In Australia, scientists are also looking to conduct field trials with a virus that makes European rabbits infertile. Female rabbits infected with a transgenic myxomatosis virus will cause rabbits to produce antibodies against their own eggs, damaging them enough to block fertilization, a process called immunocontraception. Scientists say they will use a "crippled" version of the myxamatosis virus that cannot replicate itself, so that the new immunocontraception virus will not be able to spread from animal to animal (i.e. to all the European rabbits in the world).
What's the problem with viral immunocontraception? One problem is that scientists do not have a terribly good track record guaranteeing sterility. For example, not all of the triploid Grass Carp released into weed-choked golf course ponds in the U.S. turned out to be sterile despite scientists's assurance that they all would be.
Another case of non-sterility occurred when it was found that not all of the "sterile" fruit flies released in California to combat a small outbreak of the Mediterranean Fruit Fly were, in fact, sterile.
Compared to fish and flies, a mistake with a replicating virus would be very difficult to contain. "Woops!" is not a comforting comment to make after you have released a self-replicating immunocontraceptive virus that has wiped out every rabbit on earth.
Rabbits are not the only animal on the docket for control or elimination. Crackpot scientists in Australia are also working on virual immunocontraception for red fox and stoats.
If wiping out all the rabbits and fox in the world is not enough to give you pause, you might think a bit about where this is going. What can be done for rabbits and fox can easily be done for humans. It turns out that the the biology of mammal reproduction is not terribly different from one species to another as far as the zona pellucida protein is concerned.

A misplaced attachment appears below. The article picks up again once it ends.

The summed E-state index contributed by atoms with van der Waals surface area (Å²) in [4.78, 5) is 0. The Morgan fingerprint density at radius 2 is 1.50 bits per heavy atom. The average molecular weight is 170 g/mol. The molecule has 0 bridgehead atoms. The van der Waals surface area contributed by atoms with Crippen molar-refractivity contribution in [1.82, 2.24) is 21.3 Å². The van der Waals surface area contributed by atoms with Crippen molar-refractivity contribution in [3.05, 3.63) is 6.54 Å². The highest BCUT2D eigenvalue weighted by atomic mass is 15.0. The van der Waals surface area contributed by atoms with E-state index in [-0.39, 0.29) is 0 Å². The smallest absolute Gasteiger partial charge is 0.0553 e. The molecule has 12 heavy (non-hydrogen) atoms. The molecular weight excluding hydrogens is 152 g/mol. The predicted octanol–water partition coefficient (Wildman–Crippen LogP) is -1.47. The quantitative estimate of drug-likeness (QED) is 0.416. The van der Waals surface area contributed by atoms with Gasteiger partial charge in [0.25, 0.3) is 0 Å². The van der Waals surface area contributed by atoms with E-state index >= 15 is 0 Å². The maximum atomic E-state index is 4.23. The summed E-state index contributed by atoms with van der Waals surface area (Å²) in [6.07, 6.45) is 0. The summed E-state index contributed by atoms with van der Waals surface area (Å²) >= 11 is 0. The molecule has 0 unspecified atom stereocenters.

The zona pellucida is the area where the egg and sperm unite, and which is effected by the genetically-modified virus that the scientists are experimenting with. The transgenic virus can do either of two things -- thicken the wall of the egg so that the sperm bounces off, or shorten the tail on the sperm so that it never reaches the "ramming speed" needed to break through the egg cell wall. Either way, fertilization does not occur.
Of course, a virus that merely left humans infertile may be the least of our worries. In their continuing quest to be helpful, the same Australian scientists working on an immunocontraception viruses for rabbits and mice have announced that a small change made to a "mousepox" virus made it incredibly more virulent and totally resistant to normally effective mousepox vaccines. They note that the same change can also be made to the human smallpox virus, with predictable results.
Thank goodness these insane Australian scientists have announced and published their results so that even less responsible scientists can follow up (see http://www.newscientist.com/news/news.jsp?id=ns9999311).
Who is it pushing this mad science and why? Answer: the animal rights lunatics who oppose hunting and pest control of species that are in superabundance. In the end, they may be the death of us all.